There will of course be new industries and jobs created in the future, just as there always have been. The question is, will they look like GM and Wal-Mart? Or more like Facebook, which provides a global service to more than a billion people with just 8000 employees? Or WhatsApp, which served 500 million customers with a staff of fewer than 20? And wouldn’t the new industries, funded by the profits generated by smart machines themselves, use those technologies to minimize their costs—including labor?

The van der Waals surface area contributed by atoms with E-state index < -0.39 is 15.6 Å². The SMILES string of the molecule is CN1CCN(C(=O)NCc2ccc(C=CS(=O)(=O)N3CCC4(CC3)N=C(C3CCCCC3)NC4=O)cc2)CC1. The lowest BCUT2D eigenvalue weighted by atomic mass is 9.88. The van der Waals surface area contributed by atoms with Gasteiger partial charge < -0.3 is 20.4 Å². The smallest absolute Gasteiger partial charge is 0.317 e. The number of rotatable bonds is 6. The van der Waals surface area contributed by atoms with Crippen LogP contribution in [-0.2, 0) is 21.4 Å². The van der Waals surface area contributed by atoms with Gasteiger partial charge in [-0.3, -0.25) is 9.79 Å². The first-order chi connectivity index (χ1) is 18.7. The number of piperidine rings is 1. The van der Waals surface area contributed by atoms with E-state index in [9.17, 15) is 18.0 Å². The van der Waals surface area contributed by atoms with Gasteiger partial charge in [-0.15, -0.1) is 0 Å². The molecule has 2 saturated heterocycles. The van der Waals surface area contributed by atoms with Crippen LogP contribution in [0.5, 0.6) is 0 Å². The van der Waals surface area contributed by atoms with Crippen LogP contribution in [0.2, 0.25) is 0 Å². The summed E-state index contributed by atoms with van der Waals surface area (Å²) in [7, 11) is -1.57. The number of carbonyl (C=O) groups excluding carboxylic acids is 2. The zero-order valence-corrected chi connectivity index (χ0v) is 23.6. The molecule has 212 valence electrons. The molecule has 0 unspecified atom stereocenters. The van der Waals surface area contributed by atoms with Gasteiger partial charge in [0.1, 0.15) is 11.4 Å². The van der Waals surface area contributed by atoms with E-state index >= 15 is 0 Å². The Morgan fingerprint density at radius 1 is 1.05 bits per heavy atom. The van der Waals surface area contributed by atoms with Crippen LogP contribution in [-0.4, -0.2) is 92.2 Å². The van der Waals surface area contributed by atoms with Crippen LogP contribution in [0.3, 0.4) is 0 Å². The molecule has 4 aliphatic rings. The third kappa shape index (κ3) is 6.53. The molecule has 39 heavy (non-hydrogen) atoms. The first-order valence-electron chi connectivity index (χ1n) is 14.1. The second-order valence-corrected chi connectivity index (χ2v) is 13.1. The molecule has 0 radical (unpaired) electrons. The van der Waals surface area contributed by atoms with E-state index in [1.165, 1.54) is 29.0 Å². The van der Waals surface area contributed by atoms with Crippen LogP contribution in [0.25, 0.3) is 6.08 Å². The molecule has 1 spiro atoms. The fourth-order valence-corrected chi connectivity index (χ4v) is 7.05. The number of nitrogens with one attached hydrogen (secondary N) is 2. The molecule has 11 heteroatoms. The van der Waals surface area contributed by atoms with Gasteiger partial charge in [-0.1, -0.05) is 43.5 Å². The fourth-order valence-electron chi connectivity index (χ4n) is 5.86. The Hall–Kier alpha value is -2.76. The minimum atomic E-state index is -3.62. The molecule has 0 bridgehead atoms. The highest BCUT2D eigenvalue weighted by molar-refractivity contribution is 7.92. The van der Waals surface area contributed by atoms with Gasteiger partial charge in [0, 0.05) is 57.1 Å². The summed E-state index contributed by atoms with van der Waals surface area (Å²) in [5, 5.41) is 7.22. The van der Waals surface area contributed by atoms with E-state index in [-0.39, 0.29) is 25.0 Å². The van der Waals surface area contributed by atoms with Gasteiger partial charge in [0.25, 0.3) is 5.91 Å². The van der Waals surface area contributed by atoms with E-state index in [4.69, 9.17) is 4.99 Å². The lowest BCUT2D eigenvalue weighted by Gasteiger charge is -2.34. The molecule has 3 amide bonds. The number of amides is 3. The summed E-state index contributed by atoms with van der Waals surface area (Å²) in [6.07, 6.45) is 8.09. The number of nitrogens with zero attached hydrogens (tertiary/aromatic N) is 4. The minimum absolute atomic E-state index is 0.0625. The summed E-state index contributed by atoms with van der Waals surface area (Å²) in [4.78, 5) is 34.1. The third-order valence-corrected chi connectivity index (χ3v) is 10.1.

When smart machines can do most routine work in the economy, the demand for human labor splits into two camps. A small group with the most valued skills and talents—creative, intellectual, entrepreneurial—will earn great rewards. For the remaining jobs that machines can’t do, the qualification will be “being a human,” and the basic rules of supply and demand will drive those wages to the legal minimum.